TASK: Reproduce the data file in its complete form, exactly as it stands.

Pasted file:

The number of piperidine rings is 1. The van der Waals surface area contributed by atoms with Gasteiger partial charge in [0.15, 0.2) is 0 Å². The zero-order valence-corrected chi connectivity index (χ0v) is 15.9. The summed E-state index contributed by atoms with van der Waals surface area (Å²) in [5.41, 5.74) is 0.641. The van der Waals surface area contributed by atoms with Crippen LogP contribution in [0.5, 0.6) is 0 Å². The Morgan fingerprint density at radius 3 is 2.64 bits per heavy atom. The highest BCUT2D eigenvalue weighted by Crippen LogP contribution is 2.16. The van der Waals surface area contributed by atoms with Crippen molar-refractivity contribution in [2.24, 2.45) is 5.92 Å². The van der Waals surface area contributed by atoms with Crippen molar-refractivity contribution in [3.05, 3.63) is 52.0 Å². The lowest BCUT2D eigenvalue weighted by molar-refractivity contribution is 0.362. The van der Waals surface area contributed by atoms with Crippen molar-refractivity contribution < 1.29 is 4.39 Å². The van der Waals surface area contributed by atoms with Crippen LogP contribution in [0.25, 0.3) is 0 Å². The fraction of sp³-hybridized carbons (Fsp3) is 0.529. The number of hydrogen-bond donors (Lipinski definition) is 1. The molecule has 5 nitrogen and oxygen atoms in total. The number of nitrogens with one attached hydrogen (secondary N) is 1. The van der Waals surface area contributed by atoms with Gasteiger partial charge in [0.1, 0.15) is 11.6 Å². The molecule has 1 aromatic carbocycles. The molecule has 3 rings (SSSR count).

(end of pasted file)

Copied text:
The number of piperidine rings is 1. The van der Waals surface area contributed by atoms with Gasteiger partial charge in [0.15, 0.2) is 0 Å². The zero-order valence-corrected chi connectivity index (χ0v) is 15.9. The summed E-state index contributed by atoms with van der Waals surface area (Å²) in [5.41, 5.74) is 0.641. The van der Waals surface area contributed by atoms with Crippen LogP contribution in [0.5, 0.6) is 0 Å². The Morgan fingerprint density at radius 3 is 2.64 bits per heavy atom. The highest BCUT2D eigenvalue weighted by Crippen LogP contribution is 2.16. The van der Waals surface area contributed by atoms with Crippen molar-refractivity contribution in [2.24, 2.45) is 5.92 Å². The van der Waals surface area contributed by atoms with Crippen molar-refractivity contribution in [3.05, 3.63) is 52.0 Å². The lowest BCUT2D eigenvalue weighted by molar-refractivity contribution is 0.362. The van der Waals surface area contributed by atoms with Crippen molar-refractivity contribution < 1.29 is 4.39 Å². The van der Waals surface area contributed by atoms with Crippen LogP contribution in [0.25, 0.3) is 0 Å². The fraction of sp³-hybridized carbons (Fsp3) is 0.529. The number of hydrogen-bond donors (Lipinski definition) is 1. The molecule has 5 nitrogen and oxygen atoms in total. The number of nitrogens with one attached hydrogen (secondary N) is 1. The van der Waals surface area contributed by atoms with Gasteiger partial charge in [0.1, 0.15) is 11.6 Å². The molecule has 1 aromatic carbocycles. The molecule has 3 rings (SSSR count).